A Word About Homeschooling
by the HelmsMistress
There was an endless list of considerations as we prepared to cut the docklines and leave. Of these, the one thing I had all figured out was how to homeschool my kids while underway on a sailboat outside of the country….Bhaaaaahhhaaahaaaa! Not even close! It’s not as if I was not well equipped for the task: I had all the curriculum I needed and then some. I had lesson plans, downloads from NASA, musical instruments – my kids were going to be some well-rounded brainiacs – look out world! The problem was taking the first step and formalizing our routine. I am after all, still mom. They know my idiosyncrasies and PSYOP tactics as well as I know theirs. During our first few days of madness, I mean cruising, I tried to sprinkle in some spelling, a little journaling, math flashcards and the everpopular art projects. These were met with some initial interest, but we never did progress to an actual spelling or math test and journal entries yielded minimal effort so they could get on to doing something they really wanted to do. I justified that this was not the time to start homeschooling as not only were they not ready and willing, but neither was I. I got it – “So you just enabled your kids to dictate when they would be schooled because they didn’t want to????” Remember, we had not only just embarked on a new adventure, but just started an entirely new lifestyle and I can honestly say today that I have no regrets in allowing for some transition for all of us. I account for not only the transition of leaving their known lifestyle for an entirely new one, but also for safety while moving your 51-foot sailboat, your home, on the open ocean.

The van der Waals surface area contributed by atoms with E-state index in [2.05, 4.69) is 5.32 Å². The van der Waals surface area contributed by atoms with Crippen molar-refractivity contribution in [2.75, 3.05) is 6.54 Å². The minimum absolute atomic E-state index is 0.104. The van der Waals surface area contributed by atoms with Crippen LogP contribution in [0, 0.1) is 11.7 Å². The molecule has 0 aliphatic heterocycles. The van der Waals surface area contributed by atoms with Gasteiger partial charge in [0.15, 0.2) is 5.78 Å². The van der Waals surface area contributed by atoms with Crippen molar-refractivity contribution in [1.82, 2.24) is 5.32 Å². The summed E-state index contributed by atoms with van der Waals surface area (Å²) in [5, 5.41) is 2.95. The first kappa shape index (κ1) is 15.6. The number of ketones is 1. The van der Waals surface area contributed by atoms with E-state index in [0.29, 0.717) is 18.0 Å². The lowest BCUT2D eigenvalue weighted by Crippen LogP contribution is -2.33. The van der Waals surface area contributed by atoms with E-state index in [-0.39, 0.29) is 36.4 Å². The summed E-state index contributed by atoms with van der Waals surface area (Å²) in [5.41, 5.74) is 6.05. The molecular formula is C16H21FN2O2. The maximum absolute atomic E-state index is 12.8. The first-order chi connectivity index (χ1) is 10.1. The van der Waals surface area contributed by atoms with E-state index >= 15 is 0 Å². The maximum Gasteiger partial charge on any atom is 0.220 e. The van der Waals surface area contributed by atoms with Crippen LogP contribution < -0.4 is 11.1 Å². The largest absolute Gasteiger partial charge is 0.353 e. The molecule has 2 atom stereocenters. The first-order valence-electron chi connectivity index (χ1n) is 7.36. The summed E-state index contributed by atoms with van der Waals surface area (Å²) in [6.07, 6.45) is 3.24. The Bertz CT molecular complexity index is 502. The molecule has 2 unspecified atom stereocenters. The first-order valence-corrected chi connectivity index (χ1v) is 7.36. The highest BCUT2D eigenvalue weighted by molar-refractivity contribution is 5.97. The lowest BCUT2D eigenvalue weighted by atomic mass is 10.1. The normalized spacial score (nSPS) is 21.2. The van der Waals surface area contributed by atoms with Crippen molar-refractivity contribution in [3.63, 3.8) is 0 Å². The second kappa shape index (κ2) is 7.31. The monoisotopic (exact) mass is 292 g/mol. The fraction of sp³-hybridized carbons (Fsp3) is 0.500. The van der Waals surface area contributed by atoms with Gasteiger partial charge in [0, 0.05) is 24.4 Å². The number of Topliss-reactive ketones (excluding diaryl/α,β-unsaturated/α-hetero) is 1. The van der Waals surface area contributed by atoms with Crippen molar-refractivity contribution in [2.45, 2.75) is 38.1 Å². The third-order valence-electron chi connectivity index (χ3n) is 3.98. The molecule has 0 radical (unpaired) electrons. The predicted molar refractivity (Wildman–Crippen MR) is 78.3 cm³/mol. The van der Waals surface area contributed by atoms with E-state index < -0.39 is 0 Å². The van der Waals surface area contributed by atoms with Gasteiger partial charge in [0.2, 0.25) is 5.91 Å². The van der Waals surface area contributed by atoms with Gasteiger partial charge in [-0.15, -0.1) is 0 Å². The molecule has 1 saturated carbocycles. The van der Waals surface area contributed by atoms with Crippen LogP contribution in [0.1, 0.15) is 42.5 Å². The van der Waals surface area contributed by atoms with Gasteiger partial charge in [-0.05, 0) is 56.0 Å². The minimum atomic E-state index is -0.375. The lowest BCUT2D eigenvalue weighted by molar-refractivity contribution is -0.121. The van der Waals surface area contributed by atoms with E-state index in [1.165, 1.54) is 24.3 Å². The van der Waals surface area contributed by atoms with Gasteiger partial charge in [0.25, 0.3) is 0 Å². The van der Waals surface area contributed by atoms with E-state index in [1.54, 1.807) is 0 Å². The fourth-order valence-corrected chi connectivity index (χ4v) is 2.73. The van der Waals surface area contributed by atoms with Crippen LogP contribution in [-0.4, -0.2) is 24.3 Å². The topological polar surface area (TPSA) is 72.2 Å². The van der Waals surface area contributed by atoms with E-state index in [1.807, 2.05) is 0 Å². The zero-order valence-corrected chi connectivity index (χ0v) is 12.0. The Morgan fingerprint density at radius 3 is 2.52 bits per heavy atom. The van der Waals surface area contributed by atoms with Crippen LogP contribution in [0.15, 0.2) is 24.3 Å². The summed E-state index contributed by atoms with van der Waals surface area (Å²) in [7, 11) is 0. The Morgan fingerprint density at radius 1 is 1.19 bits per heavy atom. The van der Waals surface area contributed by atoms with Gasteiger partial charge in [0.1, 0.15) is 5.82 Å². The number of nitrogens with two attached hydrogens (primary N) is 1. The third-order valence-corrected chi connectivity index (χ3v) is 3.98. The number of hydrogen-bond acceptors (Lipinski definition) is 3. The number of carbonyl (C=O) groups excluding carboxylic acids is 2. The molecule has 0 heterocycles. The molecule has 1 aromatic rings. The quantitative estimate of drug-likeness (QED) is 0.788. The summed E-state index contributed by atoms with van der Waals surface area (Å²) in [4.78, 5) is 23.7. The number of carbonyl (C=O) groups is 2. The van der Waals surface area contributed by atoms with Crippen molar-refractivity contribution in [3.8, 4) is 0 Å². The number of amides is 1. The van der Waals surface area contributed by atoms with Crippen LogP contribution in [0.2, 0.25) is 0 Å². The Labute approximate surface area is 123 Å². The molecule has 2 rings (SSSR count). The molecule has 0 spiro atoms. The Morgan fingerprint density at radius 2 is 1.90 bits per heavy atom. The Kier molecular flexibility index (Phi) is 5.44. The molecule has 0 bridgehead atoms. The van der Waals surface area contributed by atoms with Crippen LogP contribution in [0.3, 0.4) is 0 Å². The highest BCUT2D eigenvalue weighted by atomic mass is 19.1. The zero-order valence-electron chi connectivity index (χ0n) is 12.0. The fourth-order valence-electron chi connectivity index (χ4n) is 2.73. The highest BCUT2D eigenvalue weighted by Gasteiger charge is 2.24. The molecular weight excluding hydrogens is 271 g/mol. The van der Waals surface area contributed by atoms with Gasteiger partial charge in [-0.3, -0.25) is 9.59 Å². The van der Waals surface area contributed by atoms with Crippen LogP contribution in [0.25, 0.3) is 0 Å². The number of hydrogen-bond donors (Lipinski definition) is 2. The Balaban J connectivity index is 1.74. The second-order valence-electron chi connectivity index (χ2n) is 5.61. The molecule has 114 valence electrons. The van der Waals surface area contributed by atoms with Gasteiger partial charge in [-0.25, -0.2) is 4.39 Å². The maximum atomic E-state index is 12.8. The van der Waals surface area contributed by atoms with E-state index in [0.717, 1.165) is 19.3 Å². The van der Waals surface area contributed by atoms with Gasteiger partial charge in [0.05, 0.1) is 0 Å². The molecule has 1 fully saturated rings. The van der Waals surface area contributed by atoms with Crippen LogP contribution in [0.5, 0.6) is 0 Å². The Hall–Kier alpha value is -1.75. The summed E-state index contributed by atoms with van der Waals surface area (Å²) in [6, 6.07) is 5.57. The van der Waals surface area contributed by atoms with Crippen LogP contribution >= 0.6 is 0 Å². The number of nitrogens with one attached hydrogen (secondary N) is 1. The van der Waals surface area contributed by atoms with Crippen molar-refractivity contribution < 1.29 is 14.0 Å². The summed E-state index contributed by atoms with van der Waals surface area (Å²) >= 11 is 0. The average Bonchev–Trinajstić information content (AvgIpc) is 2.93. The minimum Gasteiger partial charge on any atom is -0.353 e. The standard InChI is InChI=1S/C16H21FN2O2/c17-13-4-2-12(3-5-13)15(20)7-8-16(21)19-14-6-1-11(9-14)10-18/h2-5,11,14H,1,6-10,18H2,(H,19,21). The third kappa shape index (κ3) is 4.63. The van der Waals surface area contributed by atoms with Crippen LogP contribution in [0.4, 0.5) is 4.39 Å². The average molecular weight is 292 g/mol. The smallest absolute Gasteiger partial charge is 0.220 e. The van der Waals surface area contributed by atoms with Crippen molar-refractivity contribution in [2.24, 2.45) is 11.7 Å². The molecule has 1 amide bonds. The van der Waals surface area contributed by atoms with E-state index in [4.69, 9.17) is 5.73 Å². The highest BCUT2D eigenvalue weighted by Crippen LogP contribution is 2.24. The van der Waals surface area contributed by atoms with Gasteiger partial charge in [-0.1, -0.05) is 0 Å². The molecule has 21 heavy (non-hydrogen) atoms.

Finally, I had no more excuses to justify my continued delays. We had slowed down, I was around fellow boat schooling moms who all gave me great advice and frankly, we all were in need of a bit of an academic routine – now was the time. This is not to say that my kids had been completely academically stagnate – Radius of a circle on radar – why is this important? What is bioluminescence? How many oz in a cup when cooking macaroni and cheese?…but alas, it was time for more of an academic routine.
I laid out all the books and handouts I had with my skillful knack for organization (a word no one EVER has associated with my name btw) and began to figure out how this would play out. I was fortunate to have inherited the lesson plans from the teachers once we departed school at the end of October and at least had an outline of where I needed to lead my kids, academically speaking. I followed the advice that I had now heard from almost every homeschooling mom – focus on reading, writing and arithmetic; allow for transition to the new routine; and don’t try to cram too much in all at once. I pulled lesson plans and handouts for the first week or so and filed them into their folders.